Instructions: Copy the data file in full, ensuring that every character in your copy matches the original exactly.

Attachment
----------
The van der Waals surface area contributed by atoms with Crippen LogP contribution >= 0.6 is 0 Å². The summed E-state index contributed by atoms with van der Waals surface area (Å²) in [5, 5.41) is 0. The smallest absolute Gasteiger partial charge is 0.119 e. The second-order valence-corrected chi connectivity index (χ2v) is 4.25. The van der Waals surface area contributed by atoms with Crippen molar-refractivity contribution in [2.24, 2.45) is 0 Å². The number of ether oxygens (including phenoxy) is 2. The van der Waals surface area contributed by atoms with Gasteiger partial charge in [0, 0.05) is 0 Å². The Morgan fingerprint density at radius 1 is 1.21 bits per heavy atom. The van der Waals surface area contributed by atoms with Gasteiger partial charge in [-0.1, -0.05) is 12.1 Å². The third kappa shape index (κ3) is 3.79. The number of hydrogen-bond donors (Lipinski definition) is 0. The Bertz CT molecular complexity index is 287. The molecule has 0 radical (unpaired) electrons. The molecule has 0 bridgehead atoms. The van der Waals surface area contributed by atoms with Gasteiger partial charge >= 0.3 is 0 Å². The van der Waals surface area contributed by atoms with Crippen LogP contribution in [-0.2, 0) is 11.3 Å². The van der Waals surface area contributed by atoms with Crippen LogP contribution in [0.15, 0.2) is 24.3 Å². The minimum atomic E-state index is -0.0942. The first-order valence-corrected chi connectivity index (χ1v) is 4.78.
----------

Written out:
The van der Waals surface area contributed by atoms with Crippen LogP contribution >= 0.6 is 0 Å². The summed E-state index contributed by atoms with van der Waals surface area (Å²) in [5, 5.41) is 0. The smallest absolute Gasteiger partial charge is 0.119 e. The second-order valence-corrected chi connectivity index (χ2v) is 4.25. The van der Waals surface area contributed by atoms with Crippen molar-refractivity contribution in [2.24, 2.45) is 0 Å². The number of ether oxygens (including phenoxy) is 2. The van der Waals surface area contributed by atoms with Gasteiger partial charge in [0, 0.05) is 0 Å². The Morgan fingerprint density at radius 1 is 1.21 bits per heavy atom. The van der Waals surface area contributed by atoms with Gasteiger partial charge in [-0.1, -0.05) is 12.1 Å². The third kappa shape index (κ3) is 3.79. The number of hydrogen-bond donors (Lipinski definition) is 0. The Bertz CT molecular complexity index is 287. The molecule has 0 radical (unpaired) electrons. The molecule has 0 bridgehead atoms. The van der Waals surface area contributed by atoms with Gasteiger partial charge >= 0.3 is 0 Å². The van der Waals surface area contributed by atoms with Crippen LogP contribution in [-0.2, 0) is 11.3 Å². The van der Waals surface area contributed by atoms with Crippen LogP contribution in [0.15, 0.2) is 24.3 Å². The minimum atomic E-state index is -0.0942. The first-order valence-corrected chi connectivity index (χ1v) is 4.78.